In the small English village of Midwich everybody and everything falls into a deep, mysterious sleep for several hours in the middle of the day. Some months later every woman capable of child-bearing is pregnant and the children that are born out of these pregnancies seem to grow very fast and they all have the same blond hair and strange, penetrating eyes that make people do things they don't want to do.Written by
Leon Wolters <wolters@strw.LeidenUniv.nl>
Originally begun in 1957 as an American picture, writer Stirling Silliphant said he wrote it with Ronald Colman in mind, but at the time producer Milo O. Frank Jr. was saying he wanted Glenn Ford to star. MGM had this scheduled for US filming in Spring 1958 and Spring 1959, and postponed both times. Coleman was gravely ill and housebound, dying soon after the script was completed. In an odd twist, his replacement was George Sanders, who had recently married Benita Hume, Colman's widow. Glenn Ford was one of MGM's few contracted big-named stars at the time and was in high demand for other MGM projects. See more »
A soldier walks into the zone of unconsciousness wearing a gas mask and a tether rope, immediately passes out, and is dragged back out by his mates. But the supposedly unconscious soldier is clearly holding his head up off the ground as he is dragged along headfirst on his back. See more »
Prof. Gordon Zellaby:
Good morning. Uh, would you get me Major Bernard at his Whitehall number? Thank you.
See more »
In order to get an 'A' certificate in the UK no optical effects shots were used in the UK print and original footage or alternative shots used instead. Both the UK and the 'standard' version of the film run to the same length. At the end of the film no glowing eyes are seen rising from the flames in the UK version, which also has a "Made at M.G.M British Studios, Borehamwood, England" credit. Because this change was requested at the scripting stage there is no reason to believe that the two versions of the film were not edited in tandem. It is incorrectly stated that the British print has the burning man sequence cut. This was a cut requested by the Production Code office in the US and is the same for both versions of the film, where the victim is never engulfed by the flames in close-up, which contradicts the long shot seen in the sequence. See more »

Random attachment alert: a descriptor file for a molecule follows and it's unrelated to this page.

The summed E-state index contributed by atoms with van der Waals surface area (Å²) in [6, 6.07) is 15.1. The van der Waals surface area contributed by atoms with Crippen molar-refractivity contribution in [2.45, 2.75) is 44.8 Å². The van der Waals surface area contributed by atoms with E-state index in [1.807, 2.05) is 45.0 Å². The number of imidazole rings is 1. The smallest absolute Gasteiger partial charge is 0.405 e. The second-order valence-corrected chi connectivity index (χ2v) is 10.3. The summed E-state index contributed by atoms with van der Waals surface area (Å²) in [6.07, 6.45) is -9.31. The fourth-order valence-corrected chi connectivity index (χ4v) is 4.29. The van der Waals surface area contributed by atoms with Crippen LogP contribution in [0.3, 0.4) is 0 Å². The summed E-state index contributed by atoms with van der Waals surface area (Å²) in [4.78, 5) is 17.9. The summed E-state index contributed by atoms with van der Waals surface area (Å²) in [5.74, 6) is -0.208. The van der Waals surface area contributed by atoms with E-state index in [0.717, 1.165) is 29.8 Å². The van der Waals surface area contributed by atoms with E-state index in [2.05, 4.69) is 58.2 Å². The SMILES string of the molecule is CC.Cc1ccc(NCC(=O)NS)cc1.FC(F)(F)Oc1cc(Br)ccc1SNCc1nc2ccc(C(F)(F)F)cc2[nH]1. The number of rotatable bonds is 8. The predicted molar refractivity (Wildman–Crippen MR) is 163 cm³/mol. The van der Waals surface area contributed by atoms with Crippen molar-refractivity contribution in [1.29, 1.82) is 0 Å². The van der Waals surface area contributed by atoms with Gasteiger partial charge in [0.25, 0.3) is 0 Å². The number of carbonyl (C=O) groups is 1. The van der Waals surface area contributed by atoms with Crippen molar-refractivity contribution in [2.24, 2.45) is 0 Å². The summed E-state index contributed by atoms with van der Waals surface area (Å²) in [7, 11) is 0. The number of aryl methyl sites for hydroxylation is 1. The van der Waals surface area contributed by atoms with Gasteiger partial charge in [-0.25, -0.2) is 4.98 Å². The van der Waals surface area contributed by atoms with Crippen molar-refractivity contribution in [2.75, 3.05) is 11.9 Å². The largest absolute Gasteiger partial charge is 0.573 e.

A great classic thriller, unfortunately overshadowed by the spectacular psychological thriller released the same year - Alfred Hitchcock's Psycho.
Village of the Damned is a very well-made thriller that seems to have been overlooked because of the sheer magnitude of its competition - Psycho. Both of these films are testaments to the idea that low budgets are very capable of producing great films. It is not the size of the budget that matters, it is the skill of the filmmakers and the actors. Village of the Damned makes use of a variety of very easily done but also very effective special effects, such as the boundary across which all people and animals lose consciousness, the creepy eyes on those kids, and their hypnotic powers.
The discussion of the exact same phenomenon happening to a few remote towns all over the world does a lot to show what these kids can do, and it increases the dramatic tension of the film as a whole. Cheaply made, but also very well made because a lot of thought was obviously put into it, Village of the Damned is a timeless thriller, even in black and white. When you watch a movie like this, if you are the kind of person who is so superficial about your movies that you refuse to watch black and white films, keep in mind that black and white photography REQUIRES good acting, to put it in the immortal words of Orson Welles. You can't have black and white photography and bad acting, the film would never work. Village of the Damned takes black and white photography and fills it with excellent acting, a fascinating story, and good direction that makes me wonder why this was the only film that Wolf Rilla ever directed.
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